Minnie Harms Neebe

b. 1873, Chicago, IL

Minnie Harms was born in Chicago 1873, the same year that her future husband Louis Alexander Neebe was born in Philadelphia. Louis was an artist, whose day job was in newspaper lithography, and the young Minnie assisted her husband printing color ads and cartoons. During that time, she began sketching and eventually studied art both at the School of the Art Institute (SAIC) and under Charles Hawthorne in Provincetown, Mass. In his classes, she often sketched fellow classmates instead of the model. Other influential teachers included Lorser Feitelson, Walter Ufer, Charles F. Brown, Ambrose Webster, and Wellington J. Reynolds. Minnie and Louis’s home and studio—at 1320 North Clybourn Avenue, then a working-class Italian neighborhood—was decorated over the course of their thirty-five-year marriage with objects from China, India, Mexico, and the West American Indians (though she never went to China or India). It also was a hub for progressive artists and poets of the day, visited by notables such as Carl Sandburg, George Bellows, and Leon Kroll—one of her teachers at SAIC who was associated with the Ashcan School of urban realism in New York. Neebe and her husband were both active in Chicago in the 1920s and 30s within a circle of radical artists who called her “Aunt Minnie.” She was a member of progressive artist organizations, including the Chicago Society of Artists, the Neo-Arlimusc (founded in 1926 by artist Rudolph Weisenborn to further interaction between art, literature, music, and science), and Chicago No-Jury Society of Artists.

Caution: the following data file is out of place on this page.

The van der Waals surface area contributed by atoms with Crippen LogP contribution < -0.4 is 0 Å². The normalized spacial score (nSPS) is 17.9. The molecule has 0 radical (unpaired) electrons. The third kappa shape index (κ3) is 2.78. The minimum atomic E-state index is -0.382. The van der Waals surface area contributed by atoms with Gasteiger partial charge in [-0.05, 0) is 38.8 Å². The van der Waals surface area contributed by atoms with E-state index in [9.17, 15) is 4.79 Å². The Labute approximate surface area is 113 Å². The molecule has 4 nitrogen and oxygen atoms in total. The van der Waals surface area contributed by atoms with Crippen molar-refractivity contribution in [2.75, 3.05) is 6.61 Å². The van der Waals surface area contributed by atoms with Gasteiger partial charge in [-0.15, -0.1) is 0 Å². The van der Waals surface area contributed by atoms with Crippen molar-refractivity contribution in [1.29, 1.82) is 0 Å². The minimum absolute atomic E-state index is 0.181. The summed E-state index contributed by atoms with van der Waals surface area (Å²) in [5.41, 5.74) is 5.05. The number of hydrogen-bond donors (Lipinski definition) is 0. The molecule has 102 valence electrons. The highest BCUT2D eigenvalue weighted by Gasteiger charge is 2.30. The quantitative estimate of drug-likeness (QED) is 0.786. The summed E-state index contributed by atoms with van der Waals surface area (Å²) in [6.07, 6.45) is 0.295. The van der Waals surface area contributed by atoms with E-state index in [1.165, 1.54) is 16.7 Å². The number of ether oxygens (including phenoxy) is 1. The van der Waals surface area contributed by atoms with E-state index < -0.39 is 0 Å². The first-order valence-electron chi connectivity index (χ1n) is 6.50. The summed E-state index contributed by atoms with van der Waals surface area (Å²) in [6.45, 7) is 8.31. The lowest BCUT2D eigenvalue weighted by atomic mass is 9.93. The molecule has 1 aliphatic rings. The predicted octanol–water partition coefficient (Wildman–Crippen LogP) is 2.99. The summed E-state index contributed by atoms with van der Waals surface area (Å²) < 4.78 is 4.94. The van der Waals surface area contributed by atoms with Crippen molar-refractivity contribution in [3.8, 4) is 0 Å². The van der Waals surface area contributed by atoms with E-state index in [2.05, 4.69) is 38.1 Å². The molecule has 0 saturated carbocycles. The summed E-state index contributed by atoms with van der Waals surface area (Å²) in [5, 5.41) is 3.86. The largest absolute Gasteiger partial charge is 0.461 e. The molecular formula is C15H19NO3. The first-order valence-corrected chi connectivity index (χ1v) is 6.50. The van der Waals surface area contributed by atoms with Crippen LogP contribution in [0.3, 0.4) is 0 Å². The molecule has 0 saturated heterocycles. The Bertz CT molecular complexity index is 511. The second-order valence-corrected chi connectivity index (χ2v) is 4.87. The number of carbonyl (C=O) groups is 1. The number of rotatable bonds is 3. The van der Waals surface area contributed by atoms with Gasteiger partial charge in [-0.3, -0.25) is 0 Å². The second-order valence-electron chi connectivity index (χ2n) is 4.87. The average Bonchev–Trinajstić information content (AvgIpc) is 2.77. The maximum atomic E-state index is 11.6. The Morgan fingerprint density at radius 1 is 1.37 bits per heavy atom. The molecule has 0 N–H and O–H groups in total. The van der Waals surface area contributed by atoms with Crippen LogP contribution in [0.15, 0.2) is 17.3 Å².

She typically used vivid colors, and, as she explained in J. Z. Jacobsen’s 1933 book on art in Chicago, “The purely abstract in art occupies a most important place, although I always fuse it with the more realistic phases of my canvases.” Her 1930 oil in the Friedman collection, Waukegan, shows colorful row houses standing against a snowy white foreground with barren trees, and the bluish grey lake in background. Above, a billow of white smoke drifts across the horizon, bringing together city and nature, and conveying an unmistakably modern sensibility.

Lisa Meyerowitz


Bulliet, C. J. “Artists of Chicago, Past and Present, no. 9: Minnie Harms Neebe.” Chicago Daily News. April 20, 1935.

Hall, Michael D., and Pat Glascock. Great Lakes Muse: American Scene Painting in the Upper Midwest, 1910–1960. Flint, MI: Flint Institute of Arts, 2003.

Jacobsen, J. Z. Art of Today: Chicago, 1933. Chicago: L. M. Stein, 1932.

Neebe, Minnie Harms. Pamphlet file P-05775. Ryerson Library. Art Institute of Chicago. [2 items]

Works by Minnie Harms Neebe